Tourism: an update

Back near the end of June, I provided an example of what a fair and honest review of the state of our tourism industry should look like as seen from the perspective of this writer.  Political spin not included.

It was noted that

“Due to new US passport regulations introduced in January, seasonal tourism numbers for April took a slight decline and we expect this decline to continue in the following months as Americans adjust to the new requirements.  Thankfully, the US immigration office has recently reconsidered their passport policy and opted to delay the requirement until October, only requiring travelers to have photo ID and proof of a passport application.”

For those in the know, this US passport regulation change is not new as it was originally introduced in the early part of this year.  The delay in October and less restricted requirements may have helped salvage our summer with regards to tourism.  However, when noting a recent Royal Gazette article, it is interesting to note a couple things.

A warning from Premier Brown with regards to the impact of the new restrictions.

New restrictions requiring US citizens must travel with passports could damage tourism, Premier Ewart Brown has warned.

Oddly, while hotel occupancy isn’t as high as it was touted in may, it is up 6 percent while arrivals are down.  What this means is up for debate.

Tourism in Bermuda has had mixed results in the second quarter with hotel occupancy levels up to 84 percent, an increase of six percent compared to last year. However air arrivals for the second quarter were down by 1.5 percent to 99,594.

Here’s a gem worth noting.

Cruise passengers are still exempt from the new laws until 2009.

For those eager for more info-porn, feel welcome to read the Caribbean Tourism Organization’s Latest 2007 Tourism Statistics Tables (Sept. 17, 2007), for the full picture of tourism throughout the caribbean.    Here are some exerpts with relation to Bermuda.


Air arrivals

During Jan-Jul, overall arrivals were 182,892, an increase of 2.4% over last year.  Thus far, the winter yielded an increase of 8.7% while the summer is down 1.3%.

Arrivals for April were -3.9%, May -0.4%, June -0.8% and July -2.7

Cruise arrivals

Up 10.7% to 205,732


Questions which arise are whether the discount airlines have truly had the desired impact in comparison to the unknown amount of subsidizing which may have occurred.

Overall, things appear to have stuck along the earlier predicted trend and it shall be interesting to note the impacts that the full introduction of the US passport requirements in October have on air passengers as we progress into the off-season.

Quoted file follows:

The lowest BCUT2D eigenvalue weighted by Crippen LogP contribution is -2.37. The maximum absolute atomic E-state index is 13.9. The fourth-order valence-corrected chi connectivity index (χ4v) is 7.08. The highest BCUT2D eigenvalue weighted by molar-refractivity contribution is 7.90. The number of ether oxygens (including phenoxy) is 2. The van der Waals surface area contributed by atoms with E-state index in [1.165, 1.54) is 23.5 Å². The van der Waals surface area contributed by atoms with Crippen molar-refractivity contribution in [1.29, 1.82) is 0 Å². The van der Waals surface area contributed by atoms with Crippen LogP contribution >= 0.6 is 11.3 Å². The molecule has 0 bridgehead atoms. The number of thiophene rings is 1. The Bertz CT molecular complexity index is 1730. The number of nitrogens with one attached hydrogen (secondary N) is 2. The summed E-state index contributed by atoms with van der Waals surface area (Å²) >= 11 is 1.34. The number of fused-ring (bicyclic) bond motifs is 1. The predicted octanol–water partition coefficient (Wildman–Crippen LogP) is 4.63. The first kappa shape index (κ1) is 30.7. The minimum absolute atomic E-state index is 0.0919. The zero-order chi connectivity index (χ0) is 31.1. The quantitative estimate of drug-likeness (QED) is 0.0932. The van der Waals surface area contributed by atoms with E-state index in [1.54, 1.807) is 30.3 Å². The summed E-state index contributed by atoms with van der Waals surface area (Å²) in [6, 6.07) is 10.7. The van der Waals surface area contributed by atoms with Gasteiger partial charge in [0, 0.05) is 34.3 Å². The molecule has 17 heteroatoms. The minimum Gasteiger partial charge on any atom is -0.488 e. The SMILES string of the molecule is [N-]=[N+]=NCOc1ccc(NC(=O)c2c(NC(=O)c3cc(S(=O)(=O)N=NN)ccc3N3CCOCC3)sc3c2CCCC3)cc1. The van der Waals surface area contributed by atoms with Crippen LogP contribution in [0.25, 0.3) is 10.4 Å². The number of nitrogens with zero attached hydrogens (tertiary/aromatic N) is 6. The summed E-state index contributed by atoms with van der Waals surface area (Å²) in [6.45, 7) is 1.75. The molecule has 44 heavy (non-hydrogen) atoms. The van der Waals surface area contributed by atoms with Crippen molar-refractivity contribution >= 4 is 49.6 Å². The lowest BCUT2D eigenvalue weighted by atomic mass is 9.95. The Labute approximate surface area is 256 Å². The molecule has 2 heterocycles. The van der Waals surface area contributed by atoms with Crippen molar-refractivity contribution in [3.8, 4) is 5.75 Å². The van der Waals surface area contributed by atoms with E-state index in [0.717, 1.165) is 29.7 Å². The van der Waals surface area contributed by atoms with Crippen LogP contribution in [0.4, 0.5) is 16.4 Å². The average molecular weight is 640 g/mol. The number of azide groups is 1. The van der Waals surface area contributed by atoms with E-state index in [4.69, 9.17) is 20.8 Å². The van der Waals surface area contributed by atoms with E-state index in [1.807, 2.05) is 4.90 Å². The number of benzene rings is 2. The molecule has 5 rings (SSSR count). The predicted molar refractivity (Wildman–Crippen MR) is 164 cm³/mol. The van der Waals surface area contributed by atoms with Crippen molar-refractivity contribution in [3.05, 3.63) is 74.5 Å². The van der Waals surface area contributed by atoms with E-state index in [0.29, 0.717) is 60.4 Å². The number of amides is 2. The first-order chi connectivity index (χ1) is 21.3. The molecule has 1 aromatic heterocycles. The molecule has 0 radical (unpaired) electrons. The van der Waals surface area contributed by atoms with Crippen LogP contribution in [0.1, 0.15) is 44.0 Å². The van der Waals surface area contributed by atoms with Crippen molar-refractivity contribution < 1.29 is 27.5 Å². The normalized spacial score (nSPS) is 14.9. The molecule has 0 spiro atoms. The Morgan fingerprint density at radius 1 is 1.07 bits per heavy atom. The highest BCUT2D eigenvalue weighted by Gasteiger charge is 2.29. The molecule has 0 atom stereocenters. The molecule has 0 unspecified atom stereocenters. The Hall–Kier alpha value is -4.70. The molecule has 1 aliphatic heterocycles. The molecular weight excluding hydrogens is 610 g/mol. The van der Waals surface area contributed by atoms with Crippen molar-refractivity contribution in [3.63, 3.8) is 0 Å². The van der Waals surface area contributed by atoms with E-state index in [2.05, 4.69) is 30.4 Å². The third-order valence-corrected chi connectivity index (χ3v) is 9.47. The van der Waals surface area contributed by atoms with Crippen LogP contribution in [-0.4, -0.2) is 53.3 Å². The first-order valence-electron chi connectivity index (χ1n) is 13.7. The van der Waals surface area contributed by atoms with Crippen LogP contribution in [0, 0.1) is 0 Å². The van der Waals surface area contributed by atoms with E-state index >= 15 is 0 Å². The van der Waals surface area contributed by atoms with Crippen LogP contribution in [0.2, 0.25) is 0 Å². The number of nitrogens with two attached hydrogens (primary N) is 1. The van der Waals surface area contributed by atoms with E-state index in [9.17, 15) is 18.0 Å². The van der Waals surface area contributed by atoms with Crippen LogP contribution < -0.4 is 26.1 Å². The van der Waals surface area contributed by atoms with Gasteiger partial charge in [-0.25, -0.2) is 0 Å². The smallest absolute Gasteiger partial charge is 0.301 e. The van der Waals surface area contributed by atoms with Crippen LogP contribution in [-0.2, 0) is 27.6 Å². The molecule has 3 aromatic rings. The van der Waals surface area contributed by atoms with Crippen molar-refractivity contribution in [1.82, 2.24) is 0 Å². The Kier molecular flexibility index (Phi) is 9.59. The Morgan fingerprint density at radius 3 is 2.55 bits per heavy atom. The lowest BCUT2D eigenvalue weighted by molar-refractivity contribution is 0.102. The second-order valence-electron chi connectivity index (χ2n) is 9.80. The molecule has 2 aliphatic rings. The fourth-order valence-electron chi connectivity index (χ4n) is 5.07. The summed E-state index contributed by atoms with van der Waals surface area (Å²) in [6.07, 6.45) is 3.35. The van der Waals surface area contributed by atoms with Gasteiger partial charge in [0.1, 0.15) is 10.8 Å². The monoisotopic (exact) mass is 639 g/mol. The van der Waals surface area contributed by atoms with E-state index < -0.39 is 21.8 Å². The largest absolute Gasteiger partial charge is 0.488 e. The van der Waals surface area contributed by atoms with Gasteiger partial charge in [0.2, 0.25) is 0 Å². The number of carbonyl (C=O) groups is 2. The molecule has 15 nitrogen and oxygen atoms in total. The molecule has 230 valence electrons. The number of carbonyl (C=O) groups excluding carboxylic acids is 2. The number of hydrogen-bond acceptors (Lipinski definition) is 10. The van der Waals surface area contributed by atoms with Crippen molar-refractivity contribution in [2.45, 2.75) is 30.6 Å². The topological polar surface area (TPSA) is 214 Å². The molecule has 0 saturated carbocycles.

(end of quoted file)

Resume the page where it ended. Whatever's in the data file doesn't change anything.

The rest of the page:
1 thought on “Tourism: an update

  1. what do you know that someone as experienced as Bill Marriott didn’t?
    september 11, 2007
    J.W. (BILL) Marriott, Jr. is chairman and chief executive officer of Marriott International, Inc., one of the world’s largest hotel companies. Bill Marriott was born into the business founded by his father. His leadership of Marriott spans more than 50 years and during that time he has taken Marriott from a small family motel and restaurant business to a global company with more than 2,800 properties in 68 countries. Bill Marriott once famously said that if he had to live his life over again he would do everything exactly the same – except open a hotel in Bermuda.
    I know ACE Ltd.’s Brian Duperreault (photo), the silent but clearly indispensible partner in the Southlands Resort project, is nominally a Bermudian.
    But I don’t believe Brian was living here when Marriott attempted to resusicate the old Castle Harbour property some 20 years ago.
    They pumped millions of dollars into the hotel, restored it to its former glory, attracted quite a large number of guests – and lost their shirt.
    The high costs of doing business in Bermuda made it impossible for a group as experienced as Marriott to make a go of a major resort property here.
    Nothing’s changed since Marriott pulled out – except that the cost of doing business in Bermuda is more exhorbitant than ever for those in the hospitality industry.
    Now, Brian, you’re an insurance salesman – one helluva good insurance salesman, based on your track record, but an insurance salesman nonetheless.
    Your experience of hotels, I would imagine, boils down to having stayed in quite a number of them during the course of your career. Maybe you even insured some.
    But the fact is while I may want to buy an insurance premium off you one day, I don’t want an amateur tearing up one of the last sizeable greenbelt areas in Bermuda to play at being a hotelier during his dotage. And that, in a nutshell, is exactly what you propose to do.
    You’re an actuary, Brian. Have you even done a basic cost/benefit analysis for Southlands? Do you really expect the Southlands Resort to be profitable? Do you really expect it will still be in business (as a hotel) in five or ten years?
    So what do you know that someone as experienced as Bill Marriott didn’t? Do tell. I’m all ears.

Comments are closed.